C h a z z W r i t e s . c o m

Write and publish with love and fury.

This Plague of Days: What I brought back from the dead

When I worked in traditional publishing, author Anne Rice made vampires huge in popular culture. It seemed everyone was reading Interview with the Vampire (and then all her other books). Soon after, many agents and editors burned out on vampires. Vampires were done to death. The professionals were ready to put a stake through the heart of the phenomenon, so it must be so, right?

Episode 3 launches today! If you've been holding back on jumping in, now's the time!

Episode 3 launches today! If you’ve been holding back on jumping in, now’s the time!

Foolish humans.

After the pros declared vampires were finished, the next wave came: Buffy the Vampire Slayer, the Twilight series, endless graphic novels, fan fic and True Blood.

If you live long enough, you begin to see patterns repeat. It happens in products and news cycles and franchises. Interesting things don’t go away. They get made anew.

The challenge in resurrecting any subject is to make it fresh: Cheerleader versus vampires in a world secretly packed with demons; vampires that sparkle in sunlight, more sex and whatever else it takes to make the old seem new.

Today I ran across an interesting blog entry. The author is tired of zombies. Good news! Zombies are still undead, too. Whether it’s new fans discovering old material in new forms (e.g. the World War Z movie), zombies as love interests, or my new serial (This Plague of Days), fresh takes abound for new fans and for those who think they’ve seen it all.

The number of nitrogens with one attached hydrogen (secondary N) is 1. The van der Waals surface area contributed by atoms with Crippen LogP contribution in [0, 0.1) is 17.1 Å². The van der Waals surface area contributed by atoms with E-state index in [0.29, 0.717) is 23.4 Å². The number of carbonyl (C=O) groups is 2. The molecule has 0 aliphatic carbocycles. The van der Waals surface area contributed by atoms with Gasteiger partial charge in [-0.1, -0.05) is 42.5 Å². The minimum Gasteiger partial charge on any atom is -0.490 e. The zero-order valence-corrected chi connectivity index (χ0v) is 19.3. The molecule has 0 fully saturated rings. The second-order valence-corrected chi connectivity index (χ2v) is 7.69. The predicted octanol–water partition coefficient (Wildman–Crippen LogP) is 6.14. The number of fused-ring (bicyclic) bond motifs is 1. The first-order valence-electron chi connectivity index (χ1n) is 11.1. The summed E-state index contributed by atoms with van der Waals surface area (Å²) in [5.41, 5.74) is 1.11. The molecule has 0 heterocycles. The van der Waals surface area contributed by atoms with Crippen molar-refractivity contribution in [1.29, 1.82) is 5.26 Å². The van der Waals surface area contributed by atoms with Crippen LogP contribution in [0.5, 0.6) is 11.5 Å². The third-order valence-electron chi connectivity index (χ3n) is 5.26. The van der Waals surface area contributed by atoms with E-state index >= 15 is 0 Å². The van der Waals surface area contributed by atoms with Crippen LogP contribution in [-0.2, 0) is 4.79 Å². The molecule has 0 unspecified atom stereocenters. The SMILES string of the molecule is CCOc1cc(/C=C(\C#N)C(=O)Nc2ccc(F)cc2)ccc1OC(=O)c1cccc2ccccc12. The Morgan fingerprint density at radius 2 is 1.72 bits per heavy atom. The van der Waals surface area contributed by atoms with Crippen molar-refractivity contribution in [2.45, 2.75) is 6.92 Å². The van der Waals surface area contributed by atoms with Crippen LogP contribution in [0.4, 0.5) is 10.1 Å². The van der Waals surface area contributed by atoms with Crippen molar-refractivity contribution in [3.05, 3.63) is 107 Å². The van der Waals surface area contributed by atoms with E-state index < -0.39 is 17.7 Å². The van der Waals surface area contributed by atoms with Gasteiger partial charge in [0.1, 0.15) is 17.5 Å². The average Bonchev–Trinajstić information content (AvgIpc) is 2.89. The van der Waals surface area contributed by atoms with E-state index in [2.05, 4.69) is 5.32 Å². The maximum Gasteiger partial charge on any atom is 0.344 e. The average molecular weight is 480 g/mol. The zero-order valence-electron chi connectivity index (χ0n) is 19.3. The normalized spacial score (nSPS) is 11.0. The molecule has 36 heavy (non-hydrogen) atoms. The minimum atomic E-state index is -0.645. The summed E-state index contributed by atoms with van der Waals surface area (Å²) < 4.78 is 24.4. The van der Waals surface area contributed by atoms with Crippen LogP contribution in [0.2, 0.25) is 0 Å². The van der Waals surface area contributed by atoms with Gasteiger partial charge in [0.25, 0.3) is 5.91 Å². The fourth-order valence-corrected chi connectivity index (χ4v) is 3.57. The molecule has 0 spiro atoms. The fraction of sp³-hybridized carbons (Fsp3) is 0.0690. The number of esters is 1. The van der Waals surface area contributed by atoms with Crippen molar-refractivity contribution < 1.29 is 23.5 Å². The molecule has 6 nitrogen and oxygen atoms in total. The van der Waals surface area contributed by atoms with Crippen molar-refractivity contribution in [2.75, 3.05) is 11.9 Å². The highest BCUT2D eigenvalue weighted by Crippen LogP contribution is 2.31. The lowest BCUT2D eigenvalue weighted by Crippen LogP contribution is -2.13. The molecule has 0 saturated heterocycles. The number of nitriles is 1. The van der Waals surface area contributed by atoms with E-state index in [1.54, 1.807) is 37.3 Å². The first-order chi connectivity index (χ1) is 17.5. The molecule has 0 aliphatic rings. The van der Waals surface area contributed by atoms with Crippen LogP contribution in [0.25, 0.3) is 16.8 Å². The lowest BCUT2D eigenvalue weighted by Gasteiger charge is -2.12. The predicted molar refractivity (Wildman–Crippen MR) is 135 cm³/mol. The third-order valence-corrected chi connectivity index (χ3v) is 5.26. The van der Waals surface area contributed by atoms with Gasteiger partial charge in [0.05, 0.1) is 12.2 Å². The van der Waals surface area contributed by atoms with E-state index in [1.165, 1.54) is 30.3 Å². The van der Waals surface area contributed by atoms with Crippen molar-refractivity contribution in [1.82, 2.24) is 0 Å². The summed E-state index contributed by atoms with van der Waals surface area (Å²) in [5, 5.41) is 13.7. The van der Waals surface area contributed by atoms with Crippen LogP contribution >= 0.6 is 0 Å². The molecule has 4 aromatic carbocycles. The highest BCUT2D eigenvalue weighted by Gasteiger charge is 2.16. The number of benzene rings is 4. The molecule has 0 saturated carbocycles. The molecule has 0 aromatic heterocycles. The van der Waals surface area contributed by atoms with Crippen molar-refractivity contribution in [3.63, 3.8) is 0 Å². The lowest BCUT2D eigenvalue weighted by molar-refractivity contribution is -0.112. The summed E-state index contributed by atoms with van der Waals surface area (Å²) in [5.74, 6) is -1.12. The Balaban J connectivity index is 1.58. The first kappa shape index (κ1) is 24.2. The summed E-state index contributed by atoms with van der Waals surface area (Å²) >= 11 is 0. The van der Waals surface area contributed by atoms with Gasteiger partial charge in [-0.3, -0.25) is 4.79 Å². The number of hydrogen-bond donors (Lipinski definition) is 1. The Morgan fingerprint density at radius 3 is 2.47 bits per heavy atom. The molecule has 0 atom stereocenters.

For more video and to read the rest of this article at ThisPlagueofDays.com, click here.

Filed under: publishing, rules of writing, This Plague of Days, What about Chazz?, , , , , , , , , , , , , , , , , , , ,

Writers, Writing and When to Swear

TPOD 0420 2

Apocalypse Art for This Plague of Days by Kit Foster of KitFosterDesign.com

As I work on This Plague of Days revisions, there’s a big difference: This is the first of my books my 13-year-old daughter is allowed to read. No one is swearing in TPOD and any sex is PG-13, at most. Sometimes I think this serial (to be released at the end of May) could be suitable for Young Adult. However, I’m also not pulling back on elements of horror that range from Hitchcockian allusion (The Birds) to classic horror (a gross-out or three). It’s a post-apocalyptic world and things aren’t pretty.